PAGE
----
NEW YORK (CNS) — Popular culture’s relentless drive to portray a homosexual lifestyle as merely one more form of diversity and its view of out-of-wedlock motherhood as a respectable choice, at least for mature women, mars the otherwise unobjectionable animated comedy “Storks” (Warner Bros.).
Though the images by which these messages are conveyed are brief, even teens who are not well catechized should keep their distance from the movie. (As the description that follows will probably make clear, however, they’re unlikely to be interested in it in the first place.)
Directors Nicholas Stoller and Doug Sweetland’s film (Stoller also wrote the screenplay) centers on an ambitious, can-do stork named Junior (voice of Andy Samberg).
Tapped by his boss, Hunter (voice of Kelsey Grammer), to take over the big-box store shipping system his breed now operates in lieu of delivering babies, Junior is on top of the world. At least, that is, until Tulip (voice of Katie Crown), a human orphan who was long ago stranded among the birds, derails his plans by accidentally setting the storks’ disused infant manufacturing machinery to work.
Together, Junior and Tulip scramble to get the child thus produced to her destined parents, Sarah (voice of Jennifer Aniston) and Henry (voice of Ty Burrell), and her young brother, Nate (voiced by Anton Starkman), before the potentially career-ruining mistake can be discovered.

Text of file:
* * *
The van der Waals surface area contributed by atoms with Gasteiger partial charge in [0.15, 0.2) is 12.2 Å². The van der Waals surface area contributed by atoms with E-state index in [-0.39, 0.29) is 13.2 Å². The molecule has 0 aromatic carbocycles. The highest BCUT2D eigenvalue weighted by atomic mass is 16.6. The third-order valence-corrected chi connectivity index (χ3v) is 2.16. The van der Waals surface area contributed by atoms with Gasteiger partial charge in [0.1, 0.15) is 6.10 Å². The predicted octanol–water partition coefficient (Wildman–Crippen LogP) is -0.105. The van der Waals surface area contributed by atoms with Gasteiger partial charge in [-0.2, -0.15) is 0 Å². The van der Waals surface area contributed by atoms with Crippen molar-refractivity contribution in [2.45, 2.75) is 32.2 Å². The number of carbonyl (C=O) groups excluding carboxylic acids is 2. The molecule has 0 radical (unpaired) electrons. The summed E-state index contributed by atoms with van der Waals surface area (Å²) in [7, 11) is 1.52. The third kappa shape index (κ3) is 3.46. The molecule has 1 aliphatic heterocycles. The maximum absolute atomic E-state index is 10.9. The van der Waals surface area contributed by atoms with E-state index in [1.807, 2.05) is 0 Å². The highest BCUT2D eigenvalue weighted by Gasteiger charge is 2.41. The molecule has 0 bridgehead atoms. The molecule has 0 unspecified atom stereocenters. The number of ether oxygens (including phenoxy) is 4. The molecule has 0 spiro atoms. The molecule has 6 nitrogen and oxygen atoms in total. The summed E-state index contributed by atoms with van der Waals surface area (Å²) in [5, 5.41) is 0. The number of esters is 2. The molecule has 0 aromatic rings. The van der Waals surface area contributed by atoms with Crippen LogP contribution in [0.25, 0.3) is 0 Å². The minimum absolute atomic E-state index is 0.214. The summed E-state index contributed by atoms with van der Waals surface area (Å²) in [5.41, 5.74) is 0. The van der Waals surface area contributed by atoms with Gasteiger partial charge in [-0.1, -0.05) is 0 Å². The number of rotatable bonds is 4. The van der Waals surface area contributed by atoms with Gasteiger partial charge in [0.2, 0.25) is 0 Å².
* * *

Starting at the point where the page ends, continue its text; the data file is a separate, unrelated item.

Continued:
Their odyssey is leavened with some positive, arguably pro-life, values. Since babies are cute, the unspoken, unabashedly sentimental, moral might be: Stuff in cartons is secondary. The film also benefits from a clever turn by Stephen Kramer Glickman voicing Pigeon Toady, the office nuisance who becomes the villain of the piece.
But the last-minute intrusion of the gay agenda, along with a misguided take on voluntarily chosen single parenthood, renders this occasionally funny but mostly awkward picture completely unsuitable for its target audience of kids. Only the brevity and passing nature of the inappropriate material keeps “Storks” from being objectionable for all.
“Storks” is preceded by “The Master,” a subpar martial arts-themed comedy short featuring Lego figures.
The film contains fleeting visuals endorsing homosexual acts and unwed motherhood and some potentially scary situations. The Catholic News Service classification is A-II — adults and adolescents. The Motion Picture Association of America rating is PG — parental guidance suggested. Some material may not be suitable for children.
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